872739963.061   1354 10.0.0.21 TCP_CLIENT_REFRESH/304 83 GET http://squid.nlanr.net/Squid/Squidlogo2.gif - DEFAULT_PARENT/localhost.home.nl 
</PRE>
</P>

<P>http-gw entries in syslog:</P>
<P>
<PRE>
Aug 28 02:46:00 memo http-gw[2052]: permit host=localhost/127.0.0.1 use of gateway (V2.0beta)
Aug 28 02:46:00 memo http-gw[2052]: log host=localhost/127.0.0.1 protocol=HTTP cmd=dir dest=squid.nlanr.net path=/
Aug 28 02:46:01 memo http-gw[2052]: exit host=localhost/127.0.0.1 cmds=1 in=0 out=0 user=unauth duration=1
Aug 28 02:46:01 memo http-gw[2053]: permit host=localhost/127.0.0.1 use of gateway (V2.0beta)
Aug 28 02:46:01 memo http-gw[2053]: log host=localhost/127.0.0.1 protocol=HTTP cmd=get dest=squid.nlanr.net path=/Squid/Squidlogo2.gif
Aug 28 02:46:01 memo http-gw[2054]: permit host=localhost/127.0.0.1 use of gateway (V2.0beta)
Aug 28 02:46:01 memo http-gw[2054]: log host=localhost/127.0.0.1 protocol=HTTP cmd=get dest=squid.nlanr.net path=/Squid/squidnow.gif
Aug 28 02:46:01 memo http-gw[2055]: permit host=localhost/127.0.0.1 use of gateway (V2.0beta)
Aug 28 02:46:01 memo http-gw[2055]: log host=localhost/127.0.0.1 protocol=HTTP cmd=get dest=www.nlanr.net path=/Images/cache_now.gif
Aug 28 02:46:02 memo http-gw[2055]: exit host=localhost/127.0.0.1 cmds=1 in=0 out=0 user=unauth duration=1
Aug 28 02:46:03 memo http-gw[2053]: exit host=localhost/127.0.0.1 cmds=1 in=0 out=0 user=unauth duration=2
Aug 28 02:46:04 memo http-gw[2054]: exit host=localhost/127.0.0.1 cmds=1 in=0 out=0 user=unauth duration=3
</PRE>
</P>


<P>To summarize:</P>

<P>Advantages:
<UL>
<LI>http-gw allows you to selectively block ActiveX and Java, and it's
primary design goal is security.</LI>
<LI>The firewall doesn't need to run large applications like Squid.</LI>
<LI>The internal Squid-server still gives you the benefit of caching.</LI>
</UL>
</P>

<P>Disadvantages:
<UL>
<LI>The internal Squid proxyserver can't (and shouldn't) work with other
parent or neighbor caches.</LI>
<LI>Initial requests are slower because these go through http-gw, http-gw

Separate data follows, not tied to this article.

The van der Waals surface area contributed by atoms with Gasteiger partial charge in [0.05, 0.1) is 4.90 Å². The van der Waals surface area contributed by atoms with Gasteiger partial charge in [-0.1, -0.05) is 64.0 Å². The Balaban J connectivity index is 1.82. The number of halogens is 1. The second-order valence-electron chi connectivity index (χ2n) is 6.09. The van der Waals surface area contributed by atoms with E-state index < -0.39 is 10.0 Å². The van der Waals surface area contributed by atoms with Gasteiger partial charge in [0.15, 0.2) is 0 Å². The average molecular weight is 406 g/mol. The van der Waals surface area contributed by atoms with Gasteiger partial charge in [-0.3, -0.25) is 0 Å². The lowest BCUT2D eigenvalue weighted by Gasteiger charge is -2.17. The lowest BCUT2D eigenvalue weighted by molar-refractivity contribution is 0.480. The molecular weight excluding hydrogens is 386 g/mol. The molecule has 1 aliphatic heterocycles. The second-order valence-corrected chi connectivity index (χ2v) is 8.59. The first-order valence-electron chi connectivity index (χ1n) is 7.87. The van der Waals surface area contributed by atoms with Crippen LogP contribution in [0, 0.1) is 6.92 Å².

also does reverse lookups. Run a nameserver on the firewall or use an
internal nameserver.</LI>
</UL>
</P>

<P>
<BLOCKQUOTE>
--
<A HREF="mailto:RvdOever@baan.nl">Rodney van den Oever</A></BLOCKQUOTE>
</P>



<H2><A NAME="ss4.15">4.15 What is ``HTTP_X_FORWARDED_FOR''?  Why does squid provide it to WWW servers, and how can I stop it?</A></H2>

<P>When a proxy-cache is used, a server does not see the connection
coming from the originating client.  Many people like to implement
access controls based on the client address.
To accomodate these people, Squid adds its own request header
called "X-Forwarded-For" which looks like this:
<PRE>
        X-Forwarded-For: 128.138.243.150, unknown, 192.52.106.30
</PRE>

Entries are always IP addresses, or the word <EM>unknown</EM> if the address
could not be determined or if it has been disabled with the
<EM>forwarded_for</EM> configuration option.</P>

<P>We must note that access controls based on this header are extremely
weak and simple to fake.  Anyone may hand-enter a request with any IP
address whatsoever.  This is perhaps the reason why client IP addresses
have been omitted from the HTTP/1.1 specification.</P>



<H2><A NAME="ss4.16">4.16 Can I use the redirector to return HTTP redirect messages?</A></H2>

<P>Normally, the <EM>redirector</EM> feature is used to rewrite requested URLs.
Squid then transparently requests the new URL.  However, in some situations,
it may be desirable to return an HTTP "301" or "302" redirect message
to the client.  This is now possible with Squid version 1.1.19.</P>

<P>Simply modify your redirector program to append either "301:" or "302:"
before the new URL.  For example, the following script might be used
to direct external clients to a secure Web server for internal documents:
<PRE>
#!/usr/local/bin/perl
$|=1;
        while (&lt;&gt;) {
                @X = split;
                $url = $X[0];
                if ($url =~ /^http:\/\/internal\.foo\.com/) {
                        $url =~ s/^http/https/;
                        $url =~ s/internal/secure/;
                        print &quot;302:$url\n&quot;;
                } else {
                        print &quot;$url\n&quot;;
                }
        }
</PRE>
</P>

<P>Please see sections 10.3.2 and 10.3.3 of
<A HREF="http://info.internet.isi.edu:80/in-notes/rfc/files/rfc2068.txt">RFC 2068</A>
for an explanation of the 301 and 302 HTTP reply codes.</P>